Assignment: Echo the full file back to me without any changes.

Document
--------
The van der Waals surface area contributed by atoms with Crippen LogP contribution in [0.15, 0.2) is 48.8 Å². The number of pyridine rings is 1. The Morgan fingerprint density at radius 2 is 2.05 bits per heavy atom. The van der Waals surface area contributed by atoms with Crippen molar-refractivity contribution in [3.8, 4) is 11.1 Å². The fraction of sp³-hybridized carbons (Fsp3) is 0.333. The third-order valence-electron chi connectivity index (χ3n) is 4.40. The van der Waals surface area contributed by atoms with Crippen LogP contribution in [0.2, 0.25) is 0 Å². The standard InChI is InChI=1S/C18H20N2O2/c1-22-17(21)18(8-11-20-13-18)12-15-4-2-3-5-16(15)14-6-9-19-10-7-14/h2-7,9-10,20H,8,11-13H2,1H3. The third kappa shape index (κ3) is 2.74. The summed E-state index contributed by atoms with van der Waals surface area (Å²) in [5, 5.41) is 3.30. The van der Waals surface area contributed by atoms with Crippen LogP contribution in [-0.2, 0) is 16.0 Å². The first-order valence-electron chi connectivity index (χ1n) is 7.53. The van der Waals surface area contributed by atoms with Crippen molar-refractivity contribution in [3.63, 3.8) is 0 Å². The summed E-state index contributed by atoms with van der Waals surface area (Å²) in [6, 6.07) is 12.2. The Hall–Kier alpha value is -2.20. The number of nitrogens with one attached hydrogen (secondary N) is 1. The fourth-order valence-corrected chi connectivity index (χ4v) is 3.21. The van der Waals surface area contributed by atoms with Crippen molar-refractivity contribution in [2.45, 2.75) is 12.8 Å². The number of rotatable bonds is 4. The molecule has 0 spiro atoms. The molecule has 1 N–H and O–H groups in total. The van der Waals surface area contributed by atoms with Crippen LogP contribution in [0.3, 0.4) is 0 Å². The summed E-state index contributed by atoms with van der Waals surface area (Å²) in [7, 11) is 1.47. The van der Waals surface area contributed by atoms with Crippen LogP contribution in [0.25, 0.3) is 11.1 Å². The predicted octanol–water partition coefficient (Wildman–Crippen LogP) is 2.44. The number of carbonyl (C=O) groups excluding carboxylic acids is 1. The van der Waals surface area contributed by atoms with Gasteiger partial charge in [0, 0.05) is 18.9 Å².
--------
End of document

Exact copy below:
The van der Waals surface area contributed by atoms with Crippen LogP contribution in [0.15, 0.2) is 48.8 Å². The number of pyridine rings is 1. The Morgan fingerprint density at radius 2 is 2.05 bits per heavy atom. The van der Waals surface area contributed by atoms with Crippen molar-refractivity contribution in [3.8, 4) is 11.1 Å². The fraction of sp³-hybridized carbons (Fsp3) is 0.333. The third-order valence-electron chi connectivity index (χ3n) is 4.40. The van der Waals surface area contributed by atoms with Crippen LogP contribution in [0.2, 0.25) is 0 Å². The standard InChI is InChI=1S/C18H20N2O2/c1-22-17(21)18(8-11-20-13-18)12-15-4-2-3-5-16(15)14-6-9-19-10-7-14/h2-7,9-10,20H,8,11-13H2,1H3. The third kappa shape index (κ3) is 2.74. The summed E-state index contributed by atoms with van der Waals surface area (Å²) in [5, 5.41) is 3.30. The van der Waals surface area contributed by atoms with Crippen LogP contribution in [-0.2, 0) is 16.0 Å². The first-order valence-electron chi connectivity index (χ1n) is 7.53. The van der Waals surface area contributed by atoms with Crippen molar-refractivity contribution in [3.63, 3.8) is 0 Å². The summed E-state index contributed by atoms with van der Waals surface area (Å²) in [6, 6.07) is 12.2. The Hall–Kier alpha value is -2.20. The number of nitrogens with one attached hydrogen (secondary N) is 1. The fourth-order valence-corrected chi connectivity index (χ4v) is 3.21. The van der Waals surface area contributed by atoms with Crippen molar-refractivity contribution in [2.45, 2.75) is 12.8 Å². The number of rotatable bonds is 4. The molecule has 0 spiro atoms. The molecule has 1 N–H and O–H groups in total. The van der Waals surface area contributed by atoms with Crippen LogP contribution in [0.3, 0.4) is 0 Å². The summed E-state index contributed by atoms with van der Waals surface area (Å²) in [7, 11) is 1.47. The van der Waals surface area contributed by atoms with Crippen LogP contribution in [0.25, 0.3) is 11.1 Å². The predicted octanol–water partition coefficient (Wildman–Crippen LogP) is 2.44. The number of carbonyl (C=O) groups excluding carboxylic acids is 1. The van der Waals surface area contributed by atoms with Gasteiger partial charge in [0, 0.05) is 18.9 Å².